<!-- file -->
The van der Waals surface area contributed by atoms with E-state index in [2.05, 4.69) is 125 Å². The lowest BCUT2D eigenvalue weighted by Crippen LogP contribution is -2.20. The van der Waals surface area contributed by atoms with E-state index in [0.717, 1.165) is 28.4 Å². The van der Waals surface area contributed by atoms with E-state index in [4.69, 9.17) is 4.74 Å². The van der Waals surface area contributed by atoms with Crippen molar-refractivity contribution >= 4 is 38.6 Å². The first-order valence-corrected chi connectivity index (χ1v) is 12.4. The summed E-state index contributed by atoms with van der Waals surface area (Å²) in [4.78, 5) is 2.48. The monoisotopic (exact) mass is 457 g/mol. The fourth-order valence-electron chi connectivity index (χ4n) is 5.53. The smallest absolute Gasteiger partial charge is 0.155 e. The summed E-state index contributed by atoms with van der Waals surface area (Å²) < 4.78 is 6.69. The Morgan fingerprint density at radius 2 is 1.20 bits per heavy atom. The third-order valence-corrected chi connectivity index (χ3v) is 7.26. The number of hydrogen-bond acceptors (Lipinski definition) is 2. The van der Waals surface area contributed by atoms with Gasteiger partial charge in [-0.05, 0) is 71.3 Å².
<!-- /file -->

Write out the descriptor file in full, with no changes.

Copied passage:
The van der Waals surface area contributed by atoms with E-state index in [2.05, 4.69) is 125 Å². The lowest BCUT2D eigenvalue weighted by Crippen LogP contribution is -2.20. The van der Waals surface area contributed by atoms with E-state index in [0.717, 1.165) is 28.4 Å². The van der Waals surface area contributed by atoms with E-state index in [4.69, 9.17) is 4.74 Å². The van der Waals surface area contributed by atoms with Crippen molar-refractivity contribution >= 4 is 38.6 Å². The first-order valence-corrected chi connectivity index (χ1v) is 12.4. The summed E-state index contributed by atoms with van der Waals surface area (Å²) in [4.78, 5) is 2.48. The monoisotopic (exact) mass is 457 g/mol. The fourth-order valence-electron chi connectivity index (χ4n) is 5.53. The smallest absolute Gasteiger partial charge is 0.155 e. The summed E-state index contributed by atoms with van der Waals surface area (Å²) < 4.78 is 6.69. The Morgan fingerprint density at radius 2 is 1.20 bits per heavy atom. The third-order valence-corrected chi connectivity index (χ3v) is 7.26. The number of hydrogen-bond acceptors (Lipinski definition) is 2. The van der Waals surface area contributed by atoms with Gasteiger partial charge in [-0.05, 0) is 71.3 Å².